Bridget Deegan-Krause, NACC member and former NACC Board member, reported on Goal II (To Increase Awareness of the Value of Professional Chaplaincy Among Key Constituents) and the initial priority of Objective A which is to develop materials and programs to communicate the value of professional chaplaincy. Bridget explained that the 2013 implementation steps will include: gain insights into the perception of chaplaincy work from the Catholic Health Association (CHA) survey of healthcare executives and clinicians, further develop and test core messages on chaplaincy and spiritual care, refine existing communication tools and create new ones based on these messages, and offer training/orientation to members on use and presentation of materials.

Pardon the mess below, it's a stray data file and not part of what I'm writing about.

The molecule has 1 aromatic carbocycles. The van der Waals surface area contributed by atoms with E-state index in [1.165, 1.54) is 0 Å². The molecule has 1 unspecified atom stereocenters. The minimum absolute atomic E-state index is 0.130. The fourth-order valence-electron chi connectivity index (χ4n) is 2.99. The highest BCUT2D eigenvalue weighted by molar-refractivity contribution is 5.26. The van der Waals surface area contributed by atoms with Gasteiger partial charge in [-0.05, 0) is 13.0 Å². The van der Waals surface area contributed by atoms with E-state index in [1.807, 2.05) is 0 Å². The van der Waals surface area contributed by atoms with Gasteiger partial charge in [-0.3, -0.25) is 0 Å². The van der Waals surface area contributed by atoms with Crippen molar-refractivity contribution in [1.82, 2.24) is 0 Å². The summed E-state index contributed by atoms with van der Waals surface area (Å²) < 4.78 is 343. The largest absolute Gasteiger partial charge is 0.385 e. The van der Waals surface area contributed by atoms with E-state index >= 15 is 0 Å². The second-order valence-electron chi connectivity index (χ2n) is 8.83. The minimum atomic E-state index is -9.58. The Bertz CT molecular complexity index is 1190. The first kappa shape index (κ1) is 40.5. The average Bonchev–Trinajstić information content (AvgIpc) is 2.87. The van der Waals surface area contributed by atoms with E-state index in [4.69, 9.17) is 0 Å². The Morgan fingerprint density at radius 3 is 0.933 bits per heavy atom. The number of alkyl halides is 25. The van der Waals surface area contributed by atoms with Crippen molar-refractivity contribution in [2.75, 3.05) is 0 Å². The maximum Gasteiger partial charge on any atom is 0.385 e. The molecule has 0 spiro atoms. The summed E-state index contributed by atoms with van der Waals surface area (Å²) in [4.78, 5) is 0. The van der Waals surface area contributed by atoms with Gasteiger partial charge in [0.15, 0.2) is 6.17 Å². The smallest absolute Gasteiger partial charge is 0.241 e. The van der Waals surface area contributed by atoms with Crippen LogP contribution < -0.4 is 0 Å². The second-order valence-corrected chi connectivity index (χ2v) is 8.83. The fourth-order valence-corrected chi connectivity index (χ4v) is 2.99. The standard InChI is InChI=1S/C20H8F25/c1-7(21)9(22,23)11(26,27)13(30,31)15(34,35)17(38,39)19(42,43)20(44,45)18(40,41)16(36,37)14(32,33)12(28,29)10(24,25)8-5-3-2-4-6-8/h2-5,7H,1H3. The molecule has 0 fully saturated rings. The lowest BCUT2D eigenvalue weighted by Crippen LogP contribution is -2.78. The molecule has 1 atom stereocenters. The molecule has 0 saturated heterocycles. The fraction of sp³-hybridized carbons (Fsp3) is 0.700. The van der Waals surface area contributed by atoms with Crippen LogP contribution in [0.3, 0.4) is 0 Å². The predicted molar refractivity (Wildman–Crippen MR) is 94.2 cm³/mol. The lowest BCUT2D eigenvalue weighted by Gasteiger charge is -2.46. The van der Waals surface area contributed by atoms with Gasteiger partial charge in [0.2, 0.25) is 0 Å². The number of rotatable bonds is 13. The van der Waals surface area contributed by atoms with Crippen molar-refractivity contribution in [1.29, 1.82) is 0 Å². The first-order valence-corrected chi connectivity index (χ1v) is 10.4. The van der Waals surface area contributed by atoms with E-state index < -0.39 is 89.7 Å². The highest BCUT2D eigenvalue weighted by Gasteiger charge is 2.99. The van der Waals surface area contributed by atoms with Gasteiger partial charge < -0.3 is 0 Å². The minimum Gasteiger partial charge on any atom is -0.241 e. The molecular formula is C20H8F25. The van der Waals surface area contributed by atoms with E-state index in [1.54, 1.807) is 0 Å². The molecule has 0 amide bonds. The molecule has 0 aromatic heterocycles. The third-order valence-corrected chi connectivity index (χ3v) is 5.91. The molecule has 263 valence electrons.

Board member Jane Mather reported on Goal III (To Enhance Advocacy Efforts with Strategic Partners) and the initial priority of Objective D, which is to continue dialogue with other key professional organizations integral to advancing the profession of chaplaincy. She announced two NACC Board decisions made at the April 12-13 meeting that preceded this conference. The Board affirmed the Goal III team recommendation to initiate collaborative dialogues with other profession chaplaincy associations to create “One Voice” for the chaplaincy profession with key constituents, including The Joint Commission. Also, she informed those present that the Board also affirmed the Goal III team recommendation that the NACC create a specialty certification in palliative care and partner with the Supportive Care Coalition and the Catholic Health Association in its development.